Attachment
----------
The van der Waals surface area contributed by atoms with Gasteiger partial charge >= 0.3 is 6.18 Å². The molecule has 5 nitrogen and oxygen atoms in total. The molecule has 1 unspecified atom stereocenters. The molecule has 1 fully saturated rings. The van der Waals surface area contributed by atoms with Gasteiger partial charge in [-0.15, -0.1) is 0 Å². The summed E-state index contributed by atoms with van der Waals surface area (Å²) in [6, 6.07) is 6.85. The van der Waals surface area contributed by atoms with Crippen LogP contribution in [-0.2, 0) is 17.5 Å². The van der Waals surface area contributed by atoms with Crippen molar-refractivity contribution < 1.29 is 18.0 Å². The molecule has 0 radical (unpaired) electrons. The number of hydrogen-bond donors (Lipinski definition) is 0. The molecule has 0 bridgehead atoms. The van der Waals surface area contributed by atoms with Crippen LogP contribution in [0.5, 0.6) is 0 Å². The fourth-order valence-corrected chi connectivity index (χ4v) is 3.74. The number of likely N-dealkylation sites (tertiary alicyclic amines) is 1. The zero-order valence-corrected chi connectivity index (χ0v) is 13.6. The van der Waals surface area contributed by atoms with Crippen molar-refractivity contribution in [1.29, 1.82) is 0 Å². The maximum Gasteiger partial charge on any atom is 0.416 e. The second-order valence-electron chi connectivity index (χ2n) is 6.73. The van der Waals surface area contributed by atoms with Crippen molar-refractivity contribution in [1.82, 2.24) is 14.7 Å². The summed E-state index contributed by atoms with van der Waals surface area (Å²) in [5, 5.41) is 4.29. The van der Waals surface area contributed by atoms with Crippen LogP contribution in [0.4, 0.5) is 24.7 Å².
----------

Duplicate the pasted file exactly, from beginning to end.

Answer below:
The van der Waals surface area contributed by atoms with Gasteiger partial charge >= 0.3 is 6.18 Å². The molecule has 5 nitrogen and oxygen atoms in total. The molecule has 1 unspecified atom stereocenters. The molecule has 1 fully saturated rings. The van der Waals surface area contributed by atoms with Gasteiger partial charge in [-0.15, -0.1) is 0 Å². The summed E-state index contributed by atoms with van der Waals surface area (Å²) in [6, 6.07) is 6.85. The van der Waals surface area contributed by atoms with Crippen LogP contribution in [-0.2, 0) is 17.5 Å². The van der Waals surface area contributed by atoms with Crippen molar-refractivity contribution < 1.29 is 18.0 Å². The molecule has 0 radical (unpaired) electrons. The number of hydrogen-bond donors (Lipinski definition) is 0. The molecule has 0 bridgehead atoms. The van der Waals surface area contributed by atoms with Crippen LogP contribution in [0.5, 0.6) is 0 Å². The fourth-order valence-corrected chi connectivity index (χ4v) is 3.74. The number of likely N-dealkylation sites (tertiary alicyclic amines) is 1. The zero-order valence-corrected chi connectivity index (χ0v) is 13.6. The van der Waals surface area contributed by atoms with Crippen molar-refractivity contribution in [1.29, 1.82) is 0 Å². The maximum Gasteiger partial charge on any atom is 0.416 e. The second-order valence-electron chi connectivity index (χ2n) is 6.73. The van der Waals surface area contributed by atoms with Crippen molar-refractivity contribution in [1.82, 2.24) is 14.7 Å². The summed E-state index contributed by atoms with van der Waals surface area (Å²) in [5, 5.41) is 4.29. The van der Waals surface area contributed by atoms with Crippen LogP contribution in [0.4, 0.5) is 24.7 Å².